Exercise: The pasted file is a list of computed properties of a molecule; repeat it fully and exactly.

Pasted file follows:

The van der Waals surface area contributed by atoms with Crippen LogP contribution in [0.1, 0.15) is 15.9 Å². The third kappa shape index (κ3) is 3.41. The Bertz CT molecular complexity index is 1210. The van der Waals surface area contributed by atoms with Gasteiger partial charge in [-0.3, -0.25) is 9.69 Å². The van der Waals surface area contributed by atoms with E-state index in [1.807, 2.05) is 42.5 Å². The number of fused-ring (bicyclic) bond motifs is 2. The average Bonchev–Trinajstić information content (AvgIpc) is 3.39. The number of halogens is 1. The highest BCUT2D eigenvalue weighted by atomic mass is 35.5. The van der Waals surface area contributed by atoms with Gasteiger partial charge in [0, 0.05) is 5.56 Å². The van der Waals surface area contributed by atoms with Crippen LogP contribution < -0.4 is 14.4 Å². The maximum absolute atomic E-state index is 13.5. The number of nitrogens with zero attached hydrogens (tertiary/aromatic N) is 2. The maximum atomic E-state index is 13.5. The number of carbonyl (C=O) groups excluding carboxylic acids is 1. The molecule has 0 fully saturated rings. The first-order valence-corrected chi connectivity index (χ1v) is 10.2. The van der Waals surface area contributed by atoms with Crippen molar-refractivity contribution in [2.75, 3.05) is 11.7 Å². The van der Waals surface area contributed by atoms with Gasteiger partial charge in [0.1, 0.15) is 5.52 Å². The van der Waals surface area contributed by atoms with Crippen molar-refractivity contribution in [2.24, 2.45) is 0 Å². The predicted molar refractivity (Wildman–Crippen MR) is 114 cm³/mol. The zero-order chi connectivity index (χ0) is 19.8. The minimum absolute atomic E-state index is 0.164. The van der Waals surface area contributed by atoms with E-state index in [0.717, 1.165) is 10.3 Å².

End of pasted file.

The van der Waals surface area contributed by atoms with Crippen LogP contribution in [0.1, 0.15) is 15.9 Å². The third kappa shape index (κ3) is 3.41. The Bertz CT molecular complexity index is 1210. The van der Waals surface area contributed by atoms with Gasteiger partial charge in [-0.3, -0.25) is 9.69 Å². The van der Waals surface area contributed by atoms with E-state index in [1.807, 2.05) is 42.5 Å². The number of fused-ring (bicyclic) bond motifs is 2. The average Bonchev–Trinajstić information content (AvgIpc) is 3.39. The number of halogens is 1. The highest BCUT2D eigenvalue weighted by atomic mass is 35.5. The van der Waals surface area contributed by atoms with Gasteiger partial charge in [0, 0.05) is 5.56 Å². The van der Waals surface area contributed by atoms with Crippen LogP contribution < -0.4 is 14.4 Å². The maximum absolute atomic E-state index is 13.5. The number of nitrogens with zero attached hydrogens (tertiary/aromatic N) is 2. The maximum atomic E-state index is 13.5. The number of carbonyl (C=O) groups excluding carboxylic acids is 1. The molecule has 0 fully saturated rings. The first-order valence-corrected chi connectivity index (χ1v) is 10.2. The van der Waals surface area contributed by atoms with Crippen molar-refractivity contribution in [2.75, 3.05) is 11.7 Å². The van der Waals surface area contributed by atoms with Gasteiger partial charge in [0.1, 0.15) is 5.52 Å². The van der Waals surface area contributed by atoms with Crippen molar-refractivity contribution in [2.24, 2.45) is 0 Å². The predicted molar refractivity (Wildman–Crippen MR) is 114 cm³/mol. The zero-order chi connectivity index (χ0) is 19.8. The minimum absolute atomic E-state index is 0.164. The van der Waals surface area contributed by atoms with E-state index in [0.717, 1.165) is 10.3 Å².